New Disquietude podcast episode: music by Lesley Flanigan, Dave Seidel, KMRU, Celia Hollander, and John Hooper; interview with Flanigan; commentary; short essay on reading waveforms. • F.A.Q.Key Tags: #saw2for33third, #field-recording, #classical, #juntoElsewhere: Twitter, SoundCloud, Instagram

Listening to art. Playing with audio. Sounding out technology. Composing in code. Rewinding the soundscape.

Live Coding a Gentle Bounce

A recent improvisation by Shelly Knotts

Shelly Knotts provides little context for her track titled “Live Code May 15.” There’s just a handful of hashtags confirming it is a #livecoding performance, and an #improvisation, and though the bouncy tones make it clear, confirms it’s #electronic — more specifically a work on #supercollider, the realtime audio programming language. It’s a gentle piece, its slight shifts and variations on a simple melodic component lending it to repeat play. At 15 minutes, it can fill an hour easily. For a live coding piece of this length, it is fairly free of mishap. From about 6:08 to 6:12 there is a glitchy stutter that seems out of place with the rest of the performance, and may in fact be an error, and later on for one or two moments a note in the main riff seems to falter. But otherwise it’s a seamless, daydreamy recording.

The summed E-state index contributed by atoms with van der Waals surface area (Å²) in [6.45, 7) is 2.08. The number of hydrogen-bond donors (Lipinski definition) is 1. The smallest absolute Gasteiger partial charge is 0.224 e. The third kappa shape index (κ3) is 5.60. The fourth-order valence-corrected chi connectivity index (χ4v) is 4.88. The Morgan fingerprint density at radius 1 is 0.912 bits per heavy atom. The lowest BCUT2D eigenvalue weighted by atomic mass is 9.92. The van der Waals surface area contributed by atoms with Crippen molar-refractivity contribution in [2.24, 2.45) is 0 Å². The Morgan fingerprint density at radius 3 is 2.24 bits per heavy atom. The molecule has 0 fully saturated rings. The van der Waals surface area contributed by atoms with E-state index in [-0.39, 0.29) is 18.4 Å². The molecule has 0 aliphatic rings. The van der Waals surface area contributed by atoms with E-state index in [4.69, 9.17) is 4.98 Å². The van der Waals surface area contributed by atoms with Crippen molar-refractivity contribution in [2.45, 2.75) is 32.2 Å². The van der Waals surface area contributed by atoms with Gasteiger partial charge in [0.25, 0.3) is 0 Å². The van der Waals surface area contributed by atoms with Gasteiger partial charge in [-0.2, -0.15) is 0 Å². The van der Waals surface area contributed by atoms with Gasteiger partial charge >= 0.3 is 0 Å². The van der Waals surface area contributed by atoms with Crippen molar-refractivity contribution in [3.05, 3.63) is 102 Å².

Track originally posted at Knotts is based in Newcastle, England. Per her bio, she is pursuing a PhD in “Live Computer Music” at Durham University “with a focus on collaboration in Network Music.” More from her at

By Marc Weidenbaum

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